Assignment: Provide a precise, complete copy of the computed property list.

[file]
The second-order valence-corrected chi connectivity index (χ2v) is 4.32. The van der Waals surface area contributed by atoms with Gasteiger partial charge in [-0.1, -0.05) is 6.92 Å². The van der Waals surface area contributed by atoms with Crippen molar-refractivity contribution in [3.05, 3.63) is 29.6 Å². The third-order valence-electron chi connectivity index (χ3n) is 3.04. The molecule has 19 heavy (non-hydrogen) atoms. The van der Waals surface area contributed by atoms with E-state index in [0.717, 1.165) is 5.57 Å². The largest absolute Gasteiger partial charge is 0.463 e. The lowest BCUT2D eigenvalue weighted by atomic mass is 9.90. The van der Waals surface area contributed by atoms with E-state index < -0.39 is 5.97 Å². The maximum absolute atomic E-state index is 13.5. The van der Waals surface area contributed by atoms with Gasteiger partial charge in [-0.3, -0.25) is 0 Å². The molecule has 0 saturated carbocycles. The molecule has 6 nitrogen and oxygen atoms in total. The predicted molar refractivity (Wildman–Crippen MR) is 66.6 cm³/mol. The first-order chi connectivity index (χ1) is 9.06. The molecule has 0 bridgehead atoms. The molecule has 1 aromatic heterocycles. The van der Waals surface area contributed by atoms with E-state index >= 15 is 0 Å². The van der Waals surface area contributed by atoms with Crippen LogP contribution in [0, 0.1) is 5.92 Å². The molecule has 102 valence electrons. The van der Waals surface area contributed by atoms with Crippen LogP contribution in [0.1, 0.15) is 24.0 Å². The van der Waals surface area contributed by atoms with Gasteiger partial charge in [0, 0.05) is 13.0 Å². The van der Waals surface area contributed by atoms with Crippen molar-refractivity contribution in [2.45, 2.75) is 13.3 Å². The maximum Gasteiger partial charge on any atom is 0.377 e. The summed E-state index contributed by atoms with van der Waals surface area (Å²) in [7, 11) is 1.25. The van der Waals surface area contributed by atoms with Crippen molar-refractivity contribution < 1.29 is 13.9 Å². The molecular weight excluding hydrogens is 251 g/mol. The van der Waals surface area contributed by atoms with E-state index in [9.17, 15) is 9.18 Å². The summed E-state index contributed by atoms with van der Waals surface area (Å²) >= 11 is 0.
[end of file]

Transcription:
The second-order valence-corrected chi connectivity index (χ2v) is 4.32. The van der Waals surface area contributed by atoms with Gasteiger partial charge in [-0.1, -0.05) is 6.92 Å². The van der Waals surface area contributed by atoms with Crippen molar-refractivity contribution in [3.05, 3.63) is 29.6 Å². The third-order valence-electron chi connectivity index (χ3n) is 3.04. The molecule has 19 heavy (non-hydrogen) atoms. The van der Waals surface area contributed by atoms with E-state index in [0.717, 1.165) is 5.57 Å². The largest absolute Gasteiger partial charge is 0.463 e. The lowest BCUT2D eigenvalue weighted by atomic mass is 9.90. The van der Waals surface area contributed by atoms with E-state index < -0.39 is 5.97 Å². The maximum absolute atomic E-state index is 13.5. The van der Waals surface area contributed by atoms with Gasteiger partial charge in [-0.3, -0.25) is 0 Å². The molecule has 0 saturated carbocycles. The molecule has 6 nitrogen and oxygen atoms in total. The predicted molar refractivity (Wildman–Crippen MR) is 66.6 cm³/mol. The first-order chi connectivity index (χ1) is 9.06. The molecule has 0 bridgehead atoms. The molecule has 1 aromatic heterocycles. The van der Waals surface area contributed by atoms with E-state index >= 15 is 0 Å². The van der Waals surface area contributed by atoms with Crippen LogP contribution in [0, 0.1) is 5.92 Å². The molecule has 102 valence electrons. The van der Waals surface area contributed by atoms with Crippen LogP contribution in [0.1, 0.15) is 24.0 Å². The van der Waals surface area contributed by atoms with Gasteiger partial charge in [0, 0.05) is 13.0 Å². The van der Waals surface area contributed by atoms with Crippen molar-refractivity contribution in [2.45, 2.75) is 13.3 Å². The maximum Gasteiger partial charge on any atom is 0.377 e. The summed E-state index contributed by atoms with van der Waals surface area (Å²) in [7, 11) is 1.25. The van der Waals surface area contributed by atoms with Crippen molar-refractivity contribution < 1.29 is 13.9 Å². The molecular weight excluding hydrogens is 251 g/mol. The van der Waals surface area contributed by atoms with E-state index in [9.17, 15) is 9.18 Å². The summed E-state index contributed by atoms with van der Waals surface area (Å²) >= 11 is 0.